Van Jones' American Dream

Welcome to Politics Bites, where every afternoon at It's A Free Country, we bring you the unmissable quotes from the morning's political conversations on WNYC. Today on the Brian Lehrer Show, Senior Fellow at the Center for American Progress and former Obama administration green jobs advisor Van Jones talked about his new project "Rebuild the Dream."

A second austerity program?

"Washington, DC is completely off the rails," said Van Jones.

Like many Americans, the former White House advisor is extremely frustrated with the debt ceiling debate, though Jones' anger is directed specifically at the calls for cuts to entitlement programs and public services. Especially considering the grim jobs report released Friday morning, Jones said he couldn't believe anyone was entertaining the notion of more austerity in America.

We've already had an austerity program given to us by Wall Street when it destroyed the economy in 2008; to add a public sector austerity program is the height of foolishness. Yet we've heard this drum beat over and over that we're broke, we're broke, there's nothing we can do. I've been to countries that are broke...America is not the poorest country in the world. We're still the richest country in the history of the world. What has not been done is take a balanced approach to the economic crisis.

'The whole discussion has been hijacked'

Jones said that through polling and other outreach conducted by his organization "Rebuild the Dream," he'd found that an overwhelming majority of people take issue with insulating wealthy individuals and financial institutions from the squeeze while public workers and the unemployed receive ever less support.

The whole discussion has been hijacked by people who have already sworn an oath that no matter what happens to the American people they will never ever agree that the American government should have more tax revenues...David Stockman himself, the architect of Reagonomics said it's time for rich people to pay more taxes. The only people fooled and tricked by the propaganda offensive are people working on Capitol Hill.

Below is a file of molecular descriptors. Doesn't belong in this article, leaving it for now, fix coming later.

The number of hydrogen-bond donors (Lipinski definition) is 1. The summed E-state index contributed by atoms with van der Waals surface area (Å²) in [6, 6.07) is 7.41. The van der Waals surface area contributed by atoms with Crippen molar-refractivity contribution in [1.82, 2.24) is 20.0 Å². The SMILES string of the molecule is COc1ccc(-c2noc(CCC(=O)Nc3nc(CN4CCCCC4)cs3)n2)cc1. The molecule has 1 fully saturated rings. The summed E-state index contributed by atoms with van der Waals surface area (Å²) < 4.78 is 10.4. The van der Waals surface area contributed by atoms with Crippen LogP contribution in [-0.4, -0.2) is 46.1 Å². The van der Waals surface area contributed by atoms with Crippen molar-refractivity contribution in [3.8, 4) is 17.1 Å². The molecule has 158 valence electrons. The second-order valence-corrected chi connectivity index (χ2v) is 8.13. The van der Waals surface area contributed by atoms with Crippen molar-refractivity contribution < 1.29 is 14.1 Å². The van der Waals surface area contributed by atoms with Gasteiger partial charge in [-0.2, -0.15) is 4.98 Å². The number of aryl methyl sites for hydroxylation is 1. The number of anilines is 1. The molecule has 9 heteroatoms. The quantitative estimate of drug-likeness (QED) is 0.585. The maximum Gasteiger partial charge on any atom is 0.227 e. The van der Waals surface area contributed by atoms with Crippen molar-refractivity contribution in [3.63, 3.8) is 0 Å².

Learning from the Tea Party

Van Jones started "Rebuild the Dream" in order to guide the national conversation toward progressive policies. He took as his model the very people he hoped to counter: the Tea Party. Jones said that in the year following his departure from the federal government he read every single book by, about and against the movement. And he hopes to emulate their success.

Basically there were 3,528 affiliates that pre-existed naming something as the Tea Party, some dating back to 1992 and Ross Perot. They realized they were speaking in too many voices and had too many different names, that they needed to stand under one banner named Tea Party. By taking pre-existing ideas and small groups, they completely changed the conversation. We are already larger in terms of number of groups and organizations larger, but we're not aligned. We're not standing under a common banner.